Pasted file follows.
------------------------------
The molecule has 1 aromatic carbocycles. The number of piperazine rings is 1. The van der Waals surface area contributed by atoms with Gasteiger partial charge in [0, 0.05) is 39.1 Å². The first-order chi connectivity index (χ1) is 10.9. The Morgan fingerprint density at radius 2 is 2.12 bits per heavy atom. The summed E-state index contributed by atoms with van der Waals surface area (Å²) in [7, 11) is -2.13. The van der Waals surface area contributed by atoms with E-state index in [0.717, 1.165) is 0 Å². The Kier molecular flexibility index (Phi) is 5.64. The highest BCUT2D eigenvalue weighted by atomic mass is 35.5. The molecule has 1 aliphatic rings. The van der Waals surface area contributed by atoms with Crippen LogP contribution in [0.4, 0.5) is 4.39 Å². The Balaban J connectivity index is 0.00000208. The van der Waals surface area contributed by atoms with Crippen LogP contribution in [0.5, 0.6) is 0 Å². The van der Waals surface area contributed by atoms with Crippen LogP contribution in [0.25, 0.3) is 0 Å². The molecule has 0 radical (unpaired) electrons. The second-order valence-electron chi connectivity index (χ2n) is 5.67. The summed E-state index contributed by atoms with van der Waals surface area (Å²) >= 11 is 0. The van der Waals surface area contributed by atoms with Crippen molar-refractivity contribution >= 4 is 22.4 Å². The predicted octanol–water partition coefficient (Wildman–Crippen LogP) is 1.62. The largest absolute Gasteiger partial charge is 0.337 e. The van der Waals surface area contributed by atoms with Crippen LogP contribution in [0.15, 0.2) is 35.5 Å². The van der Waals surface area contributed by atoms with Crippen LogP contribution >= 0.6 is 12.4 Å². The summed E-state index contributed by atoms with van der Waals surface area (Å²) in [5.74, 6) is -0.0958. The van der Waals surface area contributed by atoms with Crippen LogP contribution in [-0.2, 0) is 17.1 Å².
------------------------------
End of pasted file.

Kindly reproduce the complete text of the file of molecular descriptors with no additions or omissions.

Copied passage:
The molecule has 1 aromatic carbocycles. The number of piperazine rings is 1. The van der Waals surface area contributed by atoms with Gasteiger partial charge in [0, 0.05) is 39.1 Å². The first-order chi connectivity index (χ1) is 10.9. The Morgan fingerprint density at radius 2 is 2.12 bits per heavy atom. The summed E-state index contributed by atoms with van der Waals surface area (Å²) in [7, 11) is -2.13. The van der Waals surface area contributed by atoms with E-state index in [0.717, 1.165) is 0 Å². The Kier molecular flexibility index (Phi) is 5.64. The highest BCUT2D eigenvalue weighted by atomic mass is 35.5. The molecule has 1 aliphatic rings. The van der Waals surface area contributed by atoms with Crippen LogP contribution in [0.4, 0.5) is 4.39 Å². The Balaban J connectivity index is 0.00000208. The van der Waals surface area contributed by atoms with Crippen LogP contribution in [0.5, 0.6) is 0 Å². The van der Waals surface area contributed by atoms with Crippen LogP contribution in [0.25, 0.3) is 0 Å². The molecule has 0 radical (unpaired) electrons. The second-order valence-electron chi connectivity index (χ2n) is 5.67. The summed E-state index contributed by atoms with van der Waals surface area (Å²) >= 11 is 0. The van der Waals surface area contributed by atoms with Crippen molar-refractivity contribution >= 4 is 22.4 Å². The predicted octanol–water partition coefficient (Wildman–Crippen LogP) is 1.62. The largest absolute Gasteiger partial charge is 0.337 e. The van der Waals surface area contributed by atoms with Crippen LogP contribution in [0.15, 0.2) is 35.5 Å². The van der Waals surface area contributed by atoms with Crippen LogP contribution >= 0.6 is 12.4 Å². The summed E-state index contributed by atoms with van der Waals surface area (Å²) in [5.74, 6) is -0.0958. The van der Waals surface area contributed by atoms with Crippen LogP contribution in [-0.2, 0) is 17.1 Å².